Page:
Examining the ‘global spreading hypothesis’ using graph theory
AbstractA persistent view, called the ‘global spreading hypothesis’, maintains that the frequency, magnitude and geographical extent of harmful algal blooms have
increased in recent decades. These putative trends have been variously attributed to nutrient enrichment, climate change and inadequate databases. Biotic explanations for these trends have not generally been taken
into account, but the recent tendencies of fisheries to graduate from predation to extermination are likely to have profound effects at all trophic levels of marine ecosystems, and need to be explored in this context.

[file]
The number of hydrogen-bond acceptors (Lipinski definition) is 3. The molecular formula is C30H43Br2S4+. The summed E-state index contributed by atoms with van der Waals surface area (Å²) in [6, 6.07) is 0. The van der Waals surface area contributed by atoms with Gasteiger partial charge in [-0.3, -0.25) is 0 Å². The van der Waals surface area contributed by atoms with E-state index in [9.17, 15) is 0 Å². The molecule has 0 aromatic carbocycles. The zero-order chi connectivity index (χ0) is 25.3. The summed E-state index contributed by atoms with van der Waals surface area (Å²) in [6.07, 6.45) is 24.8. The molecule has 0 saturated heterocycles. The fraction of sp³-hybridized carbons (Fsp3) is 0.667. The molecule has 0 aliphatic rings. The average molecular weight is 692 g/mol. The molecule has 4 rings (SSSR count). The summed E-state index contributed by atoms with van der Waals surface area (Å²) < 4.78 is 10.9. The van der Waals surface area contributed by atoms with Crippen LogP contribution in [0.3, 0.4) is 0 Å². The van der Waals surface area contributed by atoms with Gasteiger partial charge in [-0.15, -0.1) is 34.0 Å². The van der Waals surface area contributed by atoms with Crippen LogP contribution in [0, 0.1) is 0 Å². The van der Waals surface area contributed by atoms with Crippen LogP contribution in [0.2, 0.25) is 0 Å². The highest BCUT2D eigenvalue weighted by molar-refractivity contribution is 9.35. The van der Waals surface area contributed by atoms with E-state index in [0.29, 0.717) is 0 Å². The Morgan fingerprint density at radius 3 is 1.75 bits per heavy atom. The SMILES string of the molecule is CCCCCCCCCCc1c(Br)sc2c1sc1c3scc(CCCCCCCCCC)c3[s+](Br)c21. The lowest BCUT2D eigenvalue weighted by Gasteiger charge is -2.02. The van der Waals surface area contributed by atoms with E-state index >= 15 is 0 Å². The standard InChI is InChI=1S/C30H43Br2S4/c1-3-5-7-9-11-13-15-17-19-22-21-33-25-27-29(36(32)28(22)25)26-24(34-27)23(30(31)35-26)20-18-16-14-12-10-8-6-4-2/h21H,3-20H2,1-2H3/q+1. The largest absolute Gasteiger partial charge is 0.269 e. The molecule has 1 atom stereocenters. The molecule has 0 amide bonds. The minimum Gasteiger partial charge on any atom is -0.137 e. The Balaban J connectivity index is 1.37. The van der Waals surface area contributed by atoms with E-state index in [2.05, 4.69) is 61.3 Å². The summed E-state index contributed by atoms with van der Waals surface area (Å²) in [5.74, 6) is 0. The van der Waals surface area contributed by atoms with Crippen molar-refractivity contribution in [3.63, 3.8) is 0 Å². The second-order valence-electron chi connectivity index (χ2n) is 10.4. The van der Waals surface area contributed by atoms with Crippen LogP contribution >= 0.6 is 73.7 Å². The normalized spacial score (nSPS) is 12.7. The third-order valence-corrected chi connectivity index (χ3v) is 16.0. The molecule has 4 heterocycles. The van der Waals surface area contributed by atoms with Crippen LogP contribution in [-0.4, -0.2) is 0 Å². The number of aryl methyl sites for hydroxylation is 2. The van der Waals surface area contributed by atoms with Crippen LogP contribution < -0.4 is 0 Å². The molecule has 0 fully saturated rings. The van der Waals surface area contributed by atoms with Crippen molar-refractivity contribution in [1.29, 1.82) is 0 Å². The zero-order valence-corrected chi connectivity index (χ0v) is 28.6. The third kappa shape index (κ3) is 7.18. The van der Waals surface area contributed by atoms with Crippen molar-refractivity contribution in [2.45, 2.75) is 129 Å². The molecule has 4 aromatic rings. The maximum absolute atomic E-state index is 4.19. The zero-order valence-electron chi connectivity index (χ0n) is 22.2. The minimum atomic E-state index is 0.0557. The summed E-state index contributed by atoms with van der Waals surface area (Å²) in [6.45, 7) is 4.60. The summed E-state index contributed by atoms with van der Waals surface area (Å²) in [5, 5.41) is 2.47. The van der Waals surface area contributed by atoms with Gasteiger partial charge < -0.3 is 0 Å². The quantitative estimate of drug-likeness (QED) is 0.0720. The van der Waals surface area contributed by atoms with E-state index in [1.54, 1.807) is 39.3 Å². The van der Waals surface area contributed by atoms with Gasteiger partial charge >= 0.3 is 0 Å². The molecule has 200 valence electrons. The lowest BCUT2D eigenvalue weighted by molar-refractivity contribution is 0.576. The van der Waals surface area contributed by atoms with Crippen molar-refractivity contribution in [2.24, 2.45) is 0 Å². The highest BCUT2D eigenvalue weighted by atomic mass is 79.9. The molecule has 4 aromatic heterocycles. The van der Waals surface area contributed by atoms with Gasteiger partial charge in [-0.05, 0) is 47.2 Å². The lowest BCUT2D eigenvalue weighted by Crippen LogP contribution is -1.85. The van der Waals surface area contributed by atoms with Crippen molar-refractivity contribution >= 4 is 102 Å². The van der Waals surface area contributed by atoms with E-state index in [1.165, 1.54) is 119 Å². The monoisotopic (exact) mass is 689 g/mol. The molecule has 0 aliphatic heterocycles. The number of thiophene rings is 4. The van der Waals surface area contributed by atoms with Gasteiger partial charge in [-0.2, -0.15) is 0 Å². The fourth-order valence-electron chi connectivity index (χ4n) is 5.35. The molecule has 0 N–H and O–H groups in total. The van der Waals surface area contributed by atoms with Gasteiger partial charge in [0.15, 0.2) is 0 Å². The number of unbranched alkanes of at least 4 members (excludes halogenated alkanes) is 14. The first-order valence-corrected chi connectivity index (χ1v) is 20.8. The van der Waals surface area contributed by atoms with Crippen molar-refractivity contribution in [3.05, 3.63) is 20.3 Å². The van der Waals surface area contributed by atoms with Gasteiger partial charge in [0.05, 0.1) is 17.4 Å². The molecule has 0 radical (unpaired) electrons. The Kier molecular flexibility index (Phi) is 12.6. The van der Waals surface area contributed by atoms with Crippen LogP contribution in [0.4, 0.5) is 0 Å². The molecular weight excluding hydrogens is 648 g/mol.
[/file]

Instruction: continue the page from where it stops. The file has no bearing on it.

This study examines a model pelagic foodweb from the perspective of graph theory, and calculates the changes in the positional importance of phytoplankton in the interaction network. The positional importance of
algae in foodwebs is quantified and community-wide effects on how their network position can change are demonstrated.